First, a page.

Dealing with one point perspective has its challenges. It seems simple enough but we can sometimes run into unforeseen problems. This often happens because we miss some of the specifics about the guides of one point perspective. One example is recognizing the relationship between the front planes or front surfaces in a scene and the picture plane. Its a straightforward guideline but if it is missed the drawing will not come together how we would like.
This posts is going to take a look at the picture plane and positioning of the front surfaces in one point perspective respective to the picture plane. We will discuss the principle and show a simple explanation using an exterior scene.
If you would like a refresher on one point perspective visit this link. Otherwise, let's get started.
First, let's establish what is a picture plane as understood within one point perspective. The picture plane is an imaginary plane the runs perpendicular to the viewers line of site. This plane assists us in establishing the viewers frame of reference to the scene.
For example, in the image of the house the viewer is looking directly at the front of the house. Looking at the illustration just below the photograph you can see the picture plane illustrated in front of the house. We can consider this an imaginary window that we are look through to see the scene.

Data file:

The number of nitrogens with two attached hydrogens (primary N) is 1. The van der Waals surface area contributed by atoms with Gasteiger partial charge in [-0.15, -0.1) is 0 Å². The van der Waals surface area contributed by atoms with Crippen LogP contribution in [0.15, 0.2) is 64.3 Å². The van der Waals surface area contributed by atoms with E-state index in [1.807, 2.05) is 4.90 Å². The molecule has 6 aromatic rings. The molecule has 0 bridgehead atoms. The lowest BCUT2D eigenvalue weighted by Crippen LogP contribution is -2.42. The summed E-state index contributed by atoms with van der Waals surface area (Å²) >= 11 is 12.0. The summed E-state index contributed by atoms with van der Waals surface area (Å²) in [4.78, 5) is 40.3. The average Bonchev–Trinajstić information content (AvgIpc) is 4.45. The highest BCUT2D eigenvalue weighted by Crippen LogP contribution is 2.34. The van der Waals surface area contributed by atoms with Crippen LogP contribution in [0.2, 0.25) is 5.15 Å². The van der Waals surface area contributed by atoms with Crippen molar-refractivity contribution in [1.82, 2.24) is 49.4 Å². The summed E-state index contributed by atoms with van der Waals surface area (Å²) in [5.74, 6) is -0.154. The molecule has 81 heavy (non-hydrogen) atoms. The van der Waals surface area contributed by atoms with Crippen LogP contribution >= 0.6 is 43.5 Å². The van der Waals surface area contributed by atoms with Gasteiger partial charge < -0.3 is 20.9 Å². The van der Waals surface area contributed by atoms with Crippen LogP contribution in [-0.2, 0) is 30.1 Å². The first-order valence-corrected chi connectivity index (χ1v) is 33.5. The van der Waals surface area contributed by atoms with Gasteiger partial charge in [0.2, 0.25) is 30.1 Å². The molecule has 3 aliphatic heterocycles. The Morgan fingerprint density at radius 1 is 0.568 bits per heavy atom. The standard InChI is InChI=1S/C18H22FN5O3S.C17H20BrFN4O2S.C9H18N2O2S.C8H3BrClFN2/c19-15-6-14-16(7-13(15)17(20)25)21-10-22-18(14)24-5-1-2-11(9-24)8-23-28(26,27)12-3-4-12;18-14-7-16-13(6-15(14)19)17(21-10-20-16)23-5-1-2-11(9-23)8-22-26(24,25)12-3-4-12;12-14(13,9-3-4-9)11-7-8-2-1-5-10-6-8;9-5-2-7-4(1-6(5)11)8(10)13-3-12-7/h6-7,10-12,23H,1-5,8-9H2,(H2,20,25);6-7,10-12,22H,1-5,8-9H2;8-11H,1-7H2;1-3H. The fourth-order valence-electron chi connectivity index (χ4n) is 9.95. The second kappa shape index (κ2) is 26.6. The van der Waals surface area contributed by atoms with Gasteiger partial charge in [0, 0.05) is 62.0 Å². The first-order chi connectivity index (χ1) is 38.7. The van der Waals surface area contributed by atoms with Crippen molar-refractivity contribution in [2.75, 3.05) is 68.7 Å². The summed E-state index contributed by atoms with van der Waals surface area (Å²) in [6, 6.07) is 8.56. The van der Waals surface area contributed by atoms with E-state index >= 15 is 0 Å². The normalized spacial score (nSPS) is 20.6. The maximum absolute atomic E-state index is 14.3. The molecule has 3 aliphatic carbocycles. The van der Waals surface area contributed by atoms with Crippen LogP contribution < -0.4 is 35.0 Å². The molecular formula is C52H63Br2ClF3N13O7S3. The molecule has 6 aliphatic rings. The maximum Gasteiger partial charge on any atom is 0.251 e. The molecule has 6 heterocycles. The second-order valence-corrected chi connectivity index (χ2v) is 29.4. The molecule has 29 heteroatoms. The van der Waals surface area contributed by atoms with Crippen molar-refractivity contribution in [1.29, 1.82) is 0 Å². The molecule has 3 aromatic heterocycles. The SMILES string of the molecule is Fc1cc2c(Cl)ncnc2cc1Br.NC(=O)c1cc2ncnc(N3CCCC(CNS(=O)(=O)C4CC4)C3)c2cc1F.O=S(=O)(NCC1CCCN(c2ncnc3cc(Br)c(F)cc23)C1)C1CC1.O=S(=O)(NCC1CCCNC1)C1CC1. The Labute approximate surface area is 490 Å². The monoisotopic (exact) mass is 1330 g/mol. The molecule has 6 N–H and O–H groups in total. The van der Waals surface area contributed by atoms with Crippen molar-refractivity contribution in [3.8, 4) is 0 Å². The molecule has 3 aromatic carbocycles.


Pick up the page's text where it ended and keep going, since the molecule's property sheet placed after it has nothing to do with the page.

Picture and front surfaces
Once we know where the picture plane lies, we can use the one point perspective guides to set up the drawing. First, we are just going to position the front walls of the building in relationship to the picture plane.
In one point perspective, any front surface plane of a structure will be parallel to the picture plane.
For example, all the walls (surface planes) that are highlighted in red are facing directly at the viewer. These will run parallel to the picture plane and appear flat to the viewer.
The vertical edges
Why would we pay attention to this detail? If we look at our basic one point perspective diagram we will see that all the front planes of each of the cubes are square.
One thing this tells us is that all of the side edges of each cube are perpendicular to the horizon line, running straight up and down.
Looking at the house, the sides of the house do the same thing. (The house is basically a combination of boxes)
The same guide applies to the vertical edges within the front walls of the house. Notice that the edges of the windows and door run 90 degrees from the horizon line.
Since the front surface plane of a cube is square that also tells us that the top and bottom edges of the front of the cube run parallel to the horizon line.
Combining the understanding of the path the vertical and horizontal edges move gives us an understanding of what needs to be done to illustrate the front surface planes to appear parallel to the picture plane in our drawings.